These are some of the best travel cards out there, so I think it’s worth noting the subtle distinctions between the cards. Some of the most important distinctions include:

Be sure you understand all these categories so you’re maximizing your points as much as possible!

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Comments

  1. Lucky,

    I’m currently comparing the CSP vs. the Citi ThankYou Premier card. Which one would be better for a person that’s aspiring to take a trip to Asia on Singapore or Cathay?

    I’m targeted for a 50k bonus offer for 3k spend on the Citi card, while just the 40k on the CSP. Minimums spend requirements aren’t a problem.

  2. @Tuan: Ultimate Reward points transfer to SQ & BA (to book CX) so that’s a plus for the CSP. I’d get both since the spend requirements aren’t a problem.

  3. I’ve had some strange things count as travel on the CSP (not that I’m complaining!) For example, a dive shop in Australia… So they are awarding points on more broad things than just what their definition says.

  4. Ben,

    You get quite creative in your drive to get people to click for referrals. I am not complaining as I realise why here is the need to do it. Just wish I was able to get the deals you guys in the US get on cards.

  5. @ steven k — Sure. Singapore and Air France are transfer partners of TYP, and they are part of Star Alliance and SkyTeam, respectively, so you could redeem those points on partners.

  6. @ Sach — Right, good point, that’s a separate category bonus. My point was simply that they don’t include it under the travel “umbrella.”

  7. @ Tuan — How about both? 🙂 They both have their merits. In general I value Ultimate Rewards points slightly more than ThankYou Rewards points, since I find their transfer partners to be more valuable. But they’re both great cards.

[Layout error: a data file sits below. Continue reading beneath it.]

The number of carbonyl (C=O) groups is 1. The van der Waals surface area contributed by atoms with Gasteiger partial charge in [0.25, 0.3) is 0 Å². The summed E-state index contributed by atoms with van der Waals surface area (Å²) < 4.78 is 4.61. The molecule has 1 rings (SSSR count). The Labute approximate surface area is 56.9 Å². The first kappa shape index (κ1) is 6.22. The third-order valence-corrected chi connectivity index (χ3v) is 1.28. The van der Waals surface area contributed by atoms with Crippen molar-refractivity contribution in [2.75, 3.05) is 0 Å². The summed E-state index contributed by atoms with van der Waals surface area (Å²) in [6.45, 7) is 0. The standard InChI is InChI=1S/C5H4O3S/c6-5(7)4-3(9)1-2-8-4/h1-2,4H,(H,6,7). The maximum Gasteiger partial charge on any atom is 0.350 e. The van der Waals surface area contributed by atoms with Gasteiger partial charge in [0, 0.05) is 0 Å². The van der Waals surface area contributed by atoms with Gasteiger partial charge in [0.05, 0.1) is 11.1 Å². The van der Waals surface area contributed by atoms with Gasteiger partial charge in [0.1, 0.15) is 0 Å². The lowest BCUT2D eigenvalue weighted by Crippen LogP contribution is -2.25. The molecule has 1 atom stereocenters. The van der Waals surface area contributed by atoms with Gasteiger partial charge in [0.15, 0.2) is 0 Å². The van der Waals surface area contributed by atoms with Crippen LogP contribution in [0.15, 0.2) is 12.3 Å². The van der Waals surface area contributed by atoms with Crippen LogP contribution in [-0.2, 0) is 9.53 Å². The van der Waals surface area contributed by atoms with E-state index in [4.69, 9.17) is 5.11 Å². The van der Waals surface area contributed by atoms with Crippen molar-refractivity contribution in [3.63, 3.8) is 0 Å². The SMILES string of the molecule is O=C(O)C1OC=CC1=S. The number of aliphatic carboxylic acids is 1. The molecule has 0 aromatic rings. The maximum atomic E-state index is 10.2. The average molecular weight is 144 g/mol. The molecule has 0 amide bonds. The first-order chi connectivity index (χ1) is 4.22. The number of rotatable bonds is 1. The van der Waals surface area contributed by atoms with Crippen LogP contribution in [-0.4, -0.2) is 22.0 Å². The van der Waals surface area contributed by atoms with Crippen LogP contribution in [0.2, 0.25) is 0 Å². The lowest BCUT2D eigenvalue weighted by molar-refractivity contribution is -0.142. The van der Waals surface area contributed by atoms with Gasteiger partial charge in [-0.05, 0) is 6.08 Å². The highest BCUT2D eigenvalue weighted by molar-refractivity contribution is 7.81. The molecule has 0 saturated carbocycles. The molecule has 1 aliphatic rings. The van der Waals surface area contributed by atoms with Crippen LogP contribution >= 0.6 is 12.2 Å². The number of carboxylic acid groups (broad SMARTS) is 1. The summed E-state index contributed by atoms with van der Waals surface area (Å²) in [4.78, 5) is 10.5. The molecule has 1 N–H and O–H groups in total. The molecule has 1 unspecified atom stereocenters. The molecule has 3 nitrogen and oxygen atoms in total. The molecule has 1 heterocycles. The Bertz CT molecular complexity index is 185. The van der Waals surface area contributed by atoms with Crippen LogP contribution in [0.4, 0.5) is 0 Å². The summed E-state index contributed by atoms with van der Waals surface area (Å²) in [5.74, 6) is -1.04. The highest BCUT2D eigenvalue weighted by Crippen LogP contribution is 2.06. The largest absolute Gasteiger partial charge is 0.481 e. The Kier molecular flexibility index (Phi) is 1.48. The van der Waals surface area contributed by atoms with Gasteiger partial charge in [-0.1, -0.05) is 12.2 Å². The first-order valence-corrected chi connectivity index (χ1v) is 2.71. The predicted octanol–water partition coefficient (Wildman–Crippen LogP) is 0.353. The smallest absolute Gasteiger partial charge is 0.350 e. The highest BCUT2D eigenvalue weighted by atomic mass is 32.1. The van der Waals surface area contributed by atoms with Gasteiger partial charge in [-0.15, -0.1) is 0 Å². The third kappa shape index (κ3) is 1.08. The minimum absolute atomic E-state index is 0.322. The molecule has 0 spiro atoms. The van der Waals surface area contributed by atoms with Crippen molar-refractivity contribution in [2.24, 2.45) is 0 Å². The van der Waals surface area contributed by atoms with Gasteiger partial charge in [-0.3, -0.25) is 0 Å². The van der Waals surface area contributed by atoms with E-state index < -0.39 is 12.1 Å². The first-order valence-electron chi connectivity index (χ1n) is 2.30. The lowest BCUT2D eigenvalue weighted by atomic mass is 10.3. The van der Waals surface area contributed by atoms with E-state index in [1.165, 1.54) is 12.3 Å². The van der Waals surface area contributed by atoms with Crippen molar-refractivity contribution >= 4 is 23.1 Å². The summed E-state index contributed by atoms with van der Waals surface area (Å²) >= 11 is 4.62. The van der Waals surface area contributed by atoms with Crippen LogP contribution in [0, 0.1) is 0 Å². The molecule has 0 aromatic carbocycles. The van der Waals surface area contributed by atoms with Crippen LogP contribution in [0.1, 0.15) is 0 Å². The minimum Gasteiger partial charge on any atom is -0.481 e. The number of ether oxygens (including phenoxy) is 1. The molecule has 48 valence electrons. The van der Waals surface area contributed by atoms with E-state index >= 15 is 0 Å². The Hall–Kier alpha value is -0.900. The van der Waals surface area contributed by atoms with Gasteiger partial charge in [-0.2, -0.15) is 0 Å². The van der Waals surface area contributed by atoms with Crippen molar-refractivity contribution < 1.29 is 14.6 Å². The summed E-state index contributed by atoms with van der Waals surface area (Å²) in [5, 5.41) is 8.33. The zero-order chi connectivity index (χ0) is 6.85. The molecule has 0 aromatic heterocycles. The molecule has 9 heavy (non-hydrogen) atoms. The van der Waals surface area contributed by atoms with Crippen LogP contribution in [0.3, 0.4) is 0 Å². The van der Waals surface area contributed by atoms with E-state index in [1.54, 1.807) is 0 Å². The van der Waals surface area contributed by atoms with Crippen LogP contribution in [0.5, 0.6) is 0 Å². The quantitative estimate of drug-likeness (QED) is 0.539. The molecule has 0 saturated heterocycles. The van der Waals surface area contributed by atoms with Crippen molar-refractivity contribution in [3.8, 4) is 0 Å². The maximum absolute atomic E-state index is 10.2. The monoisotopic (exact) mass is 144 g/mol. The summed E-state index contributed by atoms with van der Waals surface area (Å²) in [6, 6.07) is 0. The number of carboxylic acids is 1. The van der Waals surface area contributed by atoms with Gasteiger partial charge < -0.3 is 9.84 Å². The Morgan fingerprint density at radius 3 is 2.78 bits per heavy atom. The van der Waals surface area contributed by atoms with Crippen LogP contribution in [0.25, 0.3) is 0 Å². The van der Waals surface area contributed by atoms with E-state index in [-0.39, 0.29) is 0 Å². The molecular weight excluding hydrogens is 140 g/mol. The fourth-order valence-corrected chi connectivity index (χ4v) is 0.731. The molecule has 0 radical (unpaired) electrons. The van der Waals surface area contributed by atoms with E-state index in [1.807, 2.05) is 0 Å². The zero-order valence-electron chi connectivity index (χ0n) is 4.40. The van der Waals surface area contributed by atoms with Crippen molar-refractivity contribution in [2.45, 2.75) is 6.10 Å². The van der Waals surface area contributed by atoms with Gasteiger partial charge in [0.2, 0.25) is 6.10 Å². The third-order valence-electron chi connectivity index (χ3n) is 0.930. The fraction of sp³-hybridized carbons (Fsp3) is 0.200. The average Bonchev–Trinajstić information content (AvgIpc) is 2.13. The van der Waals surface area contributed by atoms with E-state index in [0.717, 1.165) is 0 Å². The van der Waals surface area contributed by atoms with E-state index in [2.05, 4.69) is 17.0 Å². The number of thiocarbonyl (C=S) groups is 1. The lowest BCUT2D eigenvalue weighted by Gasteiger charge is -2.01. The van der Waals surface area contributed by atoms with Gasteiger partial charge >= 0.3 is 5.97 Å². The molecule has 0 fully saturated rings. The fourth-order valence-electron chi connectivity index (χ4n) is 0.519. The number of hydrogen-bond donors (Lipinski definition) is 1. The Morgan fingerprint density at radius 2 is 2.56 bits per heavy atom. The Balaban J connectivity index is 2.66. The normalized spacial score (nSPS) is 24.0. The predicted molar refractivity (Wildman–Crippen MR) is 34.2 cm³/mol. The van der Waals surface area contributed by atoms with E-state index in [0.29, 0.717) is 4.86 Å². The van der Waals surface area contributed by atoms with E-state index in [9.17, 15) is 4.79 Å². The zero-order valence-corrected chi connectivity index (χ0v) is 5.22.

8. Ben,
    i am weighing the City Thankyou Premier card. Now while get 3x points looks like a good deal all of the partners are non-US. which of these partners would you consider worth transfering points to rather than say collecting points in a US program and using those to pay (eg AA points to pay for Etihad)? Singapore I like. Cathay is that not better through AA? Others? Thanks. LF.

  9. That’s weird. My comment seems to have disappeared…? I was wondering if stays at airbnb and/or VRBO are categorized as “travel” with the Chase Sapphire Preferred. Does anyone know? Can someone help out? I have a large expense coming up ($1K) and wanted to know if it makes sense to use this card. Thanks!

  10. @ Levy Flight — Indeed, the transfer partners are lacking somewhat. The two that interest me most are KrisFlyer and FlyingBlue. My long term hope is that they add American AAdvantage as a transfer partner, though that’s far from set in stone.

  11. Would buying airline/hotel/rental car gift cards (for use later) count as travel purchases for redemption with Barclay Arrival Plus?
    If so, must the gift cards be bought directly from the airline, etc? I can buy some at discount through giftcardgranny.com

  12. @ Jerry Mandel — If it’s a purchase directly through the airline then it should be eligible. But not through a third party.

  13. Hi Lucky,
    I saw that you replied to another comment regarding Airbnb being a valid double points “travel purchase” for Chase Sapphire Preferred. I actually just called Chase and they replied that they don’t know this information and it all depends on what category Airbnb bills under. I also saw on another blog comment that Airbnb bills under the code 4722 (not confirmed since I have not booked with Airbnb before), which Chase has confirmed NOT to be a valid travel purchase, that means no double points. Do you know something more to what I have found so far? I’m very interested in the Chase Sapphire card since I have an upcoming trip that sums to more than 5k Airbnb purchase, but only if they offer double points on it. Any information is appreciated!
    Thanks!